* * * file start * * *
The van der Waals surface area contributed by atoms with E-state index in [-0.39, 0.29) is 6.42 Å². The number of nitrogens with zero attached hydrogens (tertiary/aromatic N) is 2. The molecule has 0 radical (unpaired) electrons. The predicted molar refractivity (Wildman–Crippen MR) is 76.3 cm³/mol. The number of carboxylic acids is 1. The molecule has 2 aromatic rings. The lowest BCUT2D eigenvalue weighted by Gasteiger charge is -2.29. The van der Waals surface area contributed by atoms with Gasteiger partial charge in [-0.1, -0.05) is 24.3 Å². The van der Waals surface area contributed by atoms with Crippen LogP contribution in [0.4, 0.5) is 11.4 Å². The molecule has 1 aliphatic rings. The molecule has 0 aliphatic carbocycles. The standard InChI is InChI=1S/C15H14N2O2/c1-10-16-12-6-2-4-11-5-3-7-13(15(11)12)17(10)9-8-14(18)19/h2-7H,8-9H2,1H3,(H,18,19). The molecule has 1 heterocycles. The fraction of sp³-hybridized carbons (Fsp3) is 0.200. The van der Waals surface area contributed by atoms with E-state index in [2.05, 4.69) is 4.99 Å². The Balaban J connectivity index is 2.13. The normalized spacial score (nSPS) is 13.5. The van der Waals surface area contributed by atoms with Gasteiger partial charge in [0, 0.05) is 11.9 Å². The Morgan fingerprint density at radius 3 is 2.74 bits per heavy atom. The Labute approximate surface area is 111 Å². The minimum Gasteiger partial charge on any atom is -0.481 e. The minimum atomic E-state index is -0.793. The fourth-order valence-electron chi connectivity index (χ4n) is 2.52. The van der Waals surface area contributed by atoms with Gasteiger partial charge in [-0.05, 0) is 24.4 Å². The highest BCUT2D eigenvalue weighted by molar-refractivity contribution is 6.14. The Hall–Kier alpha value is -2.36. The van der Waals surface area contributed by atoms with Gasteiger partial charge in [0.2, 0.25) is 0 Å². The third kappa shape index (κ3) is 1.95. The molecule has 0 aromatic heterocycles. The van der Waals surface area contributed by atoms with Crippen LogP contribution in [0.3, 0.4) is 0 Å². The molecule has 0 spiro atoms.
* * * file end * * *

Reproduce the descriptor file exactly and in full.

The van der Waals surface area contributed by atoms with E-state index in [-0.39, 0.29) is 6.42 Å². The number of nitrogens with zero attached hydrogens (tertiary/aromatic N) is 2. The molecule has 0 radical (unpaired) electrons. The predicted molar refractivity (Wildman–Crippen MR) is 76.3 cm³/mol. The number of carboxylic acids is 1. The molecule has 2 aromatic rings. The lowest BCUT2D eigenvalue weighted by Gasteiger charge is -2.29. The van der Waals surface area contributed by atoms with Gasteiger partial charge in [-0.1, -0.05) is 24.3 Å². The van der Waals surface area contributed by atoms with Crippen LogP contribution in [0.4, 0.5) is 11.4 Å². The molecule has 1 aliphatic rings. The molecule has 0 aliphatic carbocycles. The standard InChI is InChI=1S/C15H14N2O2/c1-10-16-12-6-2-4-11-5-3-7-13(15(11)12)17(10)9-8-14(18)19/h2-7H,8-9H2,1H3,(H,18,19). The molecule has 1 heterocycles. The fraction of sp³-hybridized carbons (Fsp3) is 0.200. The van der Waals surface area contributed by atoms with E-state index in [2.05, 4.69) is 4.99 Å². The Balaban J connectivity index is 2.13. The normalized spacial score (nSPS) is 13.5. The van der Waals surface area contributed by atoms with Gasteiger partial charge in [0, 0.05) is 11.9 Å². The Morgan fingerprint density at radius 3 is 2.74 bits per heavy atom. The Labute approximate surface area is 111 Å². The minimum Gasteiger partial charge on any atom is -0.481 e. The minimum atomic E-state index is -0.793. The fourth-order valence-electron chi connectivity index (χ4n) is 2.52. The van der Waals surface area contributed by atoms with Gasteiger partial charge in [-0.05, 0) is 24.4 Å². The highest BCUT2D eigenvalue weighted by molar-refractivity contribution is 6.14. The Hall–Kier alpha value is -2.36. The van der Waals surface area contributed by atoms with Gasteiger partial charge in [0.2, 0.25) is 0 Å². The third kappa shape index (κ3) is 1.95. The molecule has 0 aromatic heterocycles. The van der Waals surface area contributed by atoms with Crippen LogP contribution in [0.3, 0.4) is 0 Å². The molecule has 0 spiro atoms.